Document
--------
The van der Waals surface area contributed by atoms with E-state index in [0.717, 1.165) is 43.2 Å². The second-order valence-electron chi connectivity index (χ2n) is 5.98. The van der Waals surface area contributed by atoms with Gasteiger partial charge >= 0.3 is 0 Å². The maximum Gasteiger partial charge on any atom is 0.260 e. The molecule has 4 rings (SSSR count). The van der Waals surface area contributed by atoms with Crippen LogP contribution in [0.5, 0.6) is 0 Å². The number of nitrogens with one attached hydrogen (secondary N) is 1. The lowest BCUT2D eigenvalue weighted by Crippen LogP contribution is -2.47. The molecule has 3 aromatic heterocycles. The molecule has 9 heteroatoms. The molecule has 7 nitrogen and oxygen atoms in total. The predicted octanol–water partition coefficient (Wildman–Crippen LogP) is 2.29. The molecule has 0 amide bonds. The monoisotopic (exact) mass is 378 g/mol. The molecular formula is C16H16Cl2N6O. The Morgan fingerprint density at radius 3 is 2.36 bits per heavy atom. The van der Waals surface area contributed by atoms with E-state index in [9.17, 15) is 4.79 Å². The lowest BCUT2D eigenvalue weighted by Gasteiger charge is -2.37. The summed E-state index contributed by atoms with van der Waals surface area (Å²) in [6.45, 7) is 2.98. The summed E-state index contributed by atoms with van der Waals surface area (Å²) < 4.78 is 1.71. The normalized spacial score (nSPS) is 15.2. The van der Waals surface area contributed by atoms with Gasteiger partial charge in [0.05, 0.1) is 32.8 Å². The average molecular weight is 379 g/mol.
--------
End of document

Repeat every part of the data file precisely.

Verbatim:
The van der Waals surface area contributed by atoms with E-state index in [0.717, 1.165) is 43.2 Å². The second-order valence-electron chi connectivity index (χ2n) is 5.98. The van der Waals surface area contributed by atoms with Gasteiger partial charge >= 0.3 is 0 Å². The maximum Gasteiger partial charge on any atom is 0.260 e. The molecule has 4 rings (SSSR count). The van der Waals surface area contributed by atoms with Crippen LogP contribution in [0.5, 0.6) is 0 Å². The number of nitrogens with one attached hydrogen (secondary N) is 1. The lowest BCUT2D eigenvalue weighted by Crippen LogP contribution is -2.47. The molecule has 3 aromatic heterocycles. The molecule has 9 heteroatoms. The molecule has 7 nitrogen and oxygen atoms in total. The predicted octanol–water partition coefficient (Wildman–Crippen LogP) is 2.29. The molecule has 0 amide bonds. The monoisotopic (exact) mass is 378 g/mol. The molecular formula is C16H16Cl2N6O. The Morgan fingerprint density at radius 3 is 2.36 bits per heavy atom. The van der Waals surface area contributed by atoms with E-state index in [9.17, 15) is 4.79 Å². The lowest BCUT2D eigenvalue weighted by Gasteiger charge is -2.37. The summed E-state index contributed by atoms with van der Waals surface area (Å²) in [6.45, 7) is 2.98. The summed E-state index contributed by atoms with van der Waals surface area (Å²) < 4.78 is 1.71. The normalized spacial score (nSPS) is 15.2. The van der Waals surface area contributed by atoms with Gasteiger partial charge in [0.05, 0.1) is 32.8 Å². The average molecular weight is 379 g/mol.